Some people in Bangui, the capital of Central African Republic, have started to return to their homes. But this doesn't mean the situation in general in the country is getting better. A lot of the fighting and attacks have moved away from the capital to the rest of the country. On top of this, the rainy season has started and this will make life very difficult for people residing in the IDP sites. DRC has among many other things been building latrines and washing facilities for persons living with disabilities in some of the camps – in order to help the most vulnerable people and to take into account their specific needs.
There is still almost 600,000 people who have fled their homes in the Central African Republic (CAR). Water, hygiene and sanitation is one of the huge challenges in CAR – especially for the people living in the different sites for IDPs. In CAR, the rainy season has started. It is easy for contagious diseases to spread when infrastructural facilities are not very good. This goes both for the rainy season but also outside it. In order to prevent this, the Danish Refugee Council (DRC) has been building latrines in some of the camps – and ensured that the most vulnerable people gets an extra helping hand.
“It is an important part of our protection work always making sure that the most vulnerable people gets the assistance they need. So we've constructed special latrines and a washing facilities in some of the IDP sites. The latrines and washing facilities is for people living with disabilities to make sure that they get the extra help they need, when being vulnerable in an already very dire situation,” says Thibaut Roux, Emergency Team Leader for DRC CAR.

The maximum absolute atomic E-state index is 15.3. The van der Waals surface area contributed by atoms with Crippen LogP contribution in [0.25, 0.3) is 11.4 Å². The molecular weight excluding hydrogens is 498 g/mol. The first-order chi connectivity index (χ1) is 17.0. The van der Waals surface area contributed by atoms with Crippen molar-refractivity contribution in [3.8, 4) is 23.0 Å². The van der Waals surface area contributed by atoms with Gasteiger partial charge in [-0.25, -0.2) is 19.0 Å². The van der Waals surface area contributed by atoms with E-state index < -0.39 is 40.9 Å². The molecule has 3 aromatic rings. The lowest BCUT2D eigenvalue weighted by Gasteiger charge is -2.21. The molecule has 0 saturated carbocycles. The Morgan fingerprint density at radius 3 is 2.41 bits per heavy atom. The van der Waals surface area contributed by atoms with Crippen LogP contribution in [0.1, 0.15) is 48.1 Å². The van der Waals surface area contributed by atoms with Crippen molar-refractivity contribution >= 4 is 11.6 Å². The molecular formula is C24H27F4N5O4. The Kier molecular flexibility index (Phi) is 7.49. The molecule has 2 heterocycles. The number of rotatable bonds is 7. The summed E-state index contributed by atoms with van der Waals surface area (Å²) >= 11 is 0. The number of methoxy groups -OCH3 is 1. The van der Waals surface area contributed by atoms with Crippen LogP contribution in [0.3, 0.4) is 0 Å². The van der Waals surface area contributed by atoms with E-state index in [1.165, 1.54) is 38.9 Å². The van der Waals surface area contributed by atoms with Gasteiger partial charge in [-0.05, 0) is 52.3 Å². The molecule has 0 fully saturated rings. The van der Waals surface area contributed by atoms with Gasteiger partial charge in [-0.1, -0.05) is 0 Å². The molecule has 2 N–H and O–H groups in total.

People in general have started to return in Bangui, since the security level has increased in some areas of the capital – but there is still about 160,000 IDPs residing in the camps around the capital and the security situation has deteriorated in many other parts of country.
“The main reasons for people not returning is because of insecurity in their area - or because the don't have anything to return to. If for instance their houses have been looted or burned down. Even though some people have returned in the capital it doesn't mean that the situation in general has improved,” says Thibaut Roux.
The fightings between the ex-Seleka and anti-Balaka movements have spread to other parts of the country where the security situation remains very volatile. DRC is thus working towards expanding activities outside of the capital.
DRC has worked in CAR since 2007 upon request by UN, DRC works with protection of the many displaced persons. Additionally, DRC works to improve the living conditions of the population by supplying food, Non Food Items, Shelter, CCCM, clean drinking water and proper sanitary installments. Among other places in the Northern region which have been heavily influenced by fighting. DRC also works on rehabilitating the educational system and Social Cohesion. Since the eruption of the latest crisis in the fall of 2013, DRC has heavily upscaled its emergency intervention in the crisis torn country.